[Free Reading] A History of Opera Author Carolyn Abbate – Selindameditasyon.com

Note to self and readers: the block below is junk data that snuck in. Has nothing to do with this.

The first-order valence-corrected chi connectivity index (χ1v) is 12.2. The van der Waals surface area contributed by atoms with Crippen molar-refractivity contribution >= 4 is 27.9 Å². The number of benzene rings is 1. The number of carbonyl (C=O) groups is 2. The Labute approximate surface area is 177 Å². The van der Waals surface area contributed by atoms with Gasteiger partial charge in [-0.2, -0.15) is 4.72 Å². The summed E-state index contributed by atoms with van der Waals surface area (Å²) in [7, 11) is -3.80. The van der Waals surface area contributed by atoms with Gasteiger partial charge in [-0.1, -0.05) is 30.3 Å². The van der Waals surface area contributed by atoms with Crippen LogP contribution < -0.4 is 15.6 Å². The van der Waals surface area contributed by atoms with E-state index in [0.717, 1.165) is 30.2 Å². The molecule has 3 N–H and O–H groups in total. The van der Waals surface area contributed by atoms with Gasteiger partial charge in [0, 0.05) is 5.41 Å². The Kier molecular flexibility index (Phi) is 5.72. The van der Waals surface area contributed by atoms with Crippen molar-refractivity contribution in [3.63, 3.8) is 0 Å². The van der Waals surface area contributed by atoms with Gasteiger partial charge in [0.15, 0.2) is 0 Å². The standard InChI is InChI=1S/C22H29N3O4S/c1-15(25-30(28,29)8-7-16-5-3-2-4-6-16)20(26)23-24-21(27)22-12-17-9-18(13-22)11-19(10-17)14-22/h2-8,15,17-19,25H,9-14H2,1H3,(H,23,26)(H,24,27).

A History of Opera Pretty much to goto for opera fans or those who, like me, often scratch their heads with a whafuck?! whenever the genre is mentioned within earshot.Knowing little of opera, I was fully prepared to have my mind changed and every musical value I have to be challenged, theologically and philosophically The two authors do the genre a great service The history is dense, thick, but never boring Sure, there are some longwinded bits on particular operas that aredisengaging because they're so spoilery, and some of themusicological sections will be a bit thick for layfolk, but they do a swell job setting out the evolution and development of opera, hitting all the highlights and stressing greatly what has changed, what has stayed the same, and, most importantly, what it all means! Their goal is to heighten the appreciation of the form and they certainly do that, it's just a minor slog to get there I would've appreciated a lengthier section on modern stuff and there are weird omissions (no Prokofiev??! Come on!) but forgivable in the greater scheme of things.In fact, I feel wellarmed now to go and actually watch some goddamn operas! I should probably put this on the abandoned shelf, as I barely made it 2/3s through (and it took 12 months to get that far), but I've spent enough time on it that I feel I can make enough of a judgement.This is, unfortunately, a bit of a slog I felt continually disappointed at how many hours I was putting into it and barley making any progress The authors are terrifically boring writers, regardless of their rich knowledge of opera Unfortunately their enthusiasm does not translate well to the page And consequently the facts don't stick to my memory Ultimately I feel like I've retained very little that I read in the first ~300 pages of this book So, what's the point in carrying on? From now on I will use it merely as a reference guide. Before records or radio, you bought transcriptions which you played with friends or alone on piano The opera La Traviata alone had a whopping 400 known transcriptions of different excerpts published As a Lord of the Rings fan, I read that in a Wagner opera “a magic ring was forged and cursed; that Siegfried won the ring in mortal combat; and that the curse spells disaster for Siegfried.” Sound familiar? It gets better “Young Siegfried” in 1851 shows “how the magic ring was forged by a dwarf and cursed in the first place (Das Rheingold) Cut and paste, and bingo – the heart of Tolkien’s LOTR clearly taken lifted straight from Wagner Carolyn then gives you the notes of the famous Tristan chord by Wagner: F B D# and G# I expecting the heavens to open up but realized it was just a normal minor seven flatfive chord common to any 1950’s jazz standard This book gives great background, mentioning all the important operas and composers It’s value to me was revealing operas I didn’t know but should, and giving me better historical perspective. Early assessment These two people are not gifted writers They leave too much of the verbal underbrush that is common in academic writing: weak sentences that purport to convey authority E.g The important thing to notice here isTheir ideas are interesting; it's too bad they don't have confidence in them Later assessment (05/16/13): I had to put this on hold because it is so freaking boring It's not a history so much as a series of marginally insightful essays about opera arranged inor less chronological order Not a good source for (a) foundational knowledge about opera (too scattered); (b) a cultural history of opera (both writers are terrible historians, the rather excellent discussion of castrati notwithstanding); (c) greater aesthetic understanding of the form (the essays are too superficial). A very engaging overview of opera for a novice opera lover like myself I came away with a better understanding of the few operas I have seen so far, and even better notes on many operas that this book introduced me to that are now on my mustsee list. If you already know a lot about opera this is not the book for you, but if you are still in the learning process this book is good option It has some pretty boring section, that I wish I could just skip, especially on the operas of the twentieth century The writers are experts on 19th century opera that is easy to notice, since they spent way too much pages there The way they explain the operas is sometimes heavy and hard to follow Nevertheless this book is worth reading. This is an intelligent, wellpenned survey of opera of the last 400 years from its beginnings from Monteverdi to the present times, with one important caveatit really is (still) too short at 567 pages to be comprehensive Ideally the book should be at least 150 pages longer Absent for example is an indepth study of baroque opera seria other than Handel'snothing but the most cursory mention of Vivaldi, whose operatic works are going through a slow but steady revival.Abbate and Parker also tends to ignore thefringe repertory, but their survey is excellent on the mainstream oeuvre They focus on thegroundbreaking works of canonical operatic composers, like Wagner's and Richard Strauss's, whose Ring and Der Rosenkavalier are studied in some detail One good thing for nonspecialists is that they keep musicological notations to a minimum, thereby ensuring those who do not read music (like me) could appreciate the thread of their arguments.I enjoyed reading the book, but some readers might find the book a bit on the serious side, without enough contemporaneous gossipy accounts of catfights between prima donnas, or salacious anecdotes about composers, librettists etc There are some, but they do not tend to overwhelm the academic though approachable style. Why has opera transfixed and fascinated audiences for centuries? Carolyn Abbate and Roger Parker answer this question in their “effervescent, witty” Die Welt, Germany retelling of the history of opera, examining its development, the musical and dramatic means by which it communicates, and its role in society Now with an expanded examination of opera as an institution in the twentyfirst century, this “lucid and sweeping” Boston Globe narrative explores the tensions that have sustained opera over four hundred years: between words and music, character and singer, inattention and absorption Abbate and Parker argue that, though the genre’s most popular and enduring works were almost all written in a distant European past, opera continues to change the viewer— physically, emotionally, intellectually—with its enduring power I enjoyed this history very much My intentions were to get a basic feel for the development of opera and to learnabout its key proponents My favorite chapters were probably the ones addressing Monteverdi, Verdi, and Wagner Admittedly some of it can get tough to get through; for example taking sidetracks into the depths of one particular opera, libretto, etc However, on the other hand I appreciated it at times as a way to get a good idea about substantial works without reading entire librettos or having seen each opera Not for casual readers, but you don’t have to be an expert in music or opera to enjoy (although basic music theory background helps). Brilliant, informative, passionate, in precise language This book is a real treat for every music lover You have to have some stamina though to go through 567 pages but they are worth the effort It is available in a very good german translation as well but you should enjoy the original, the authors try and succeed not to become stuffy although their subject matter can become heady! Very well done, thank you!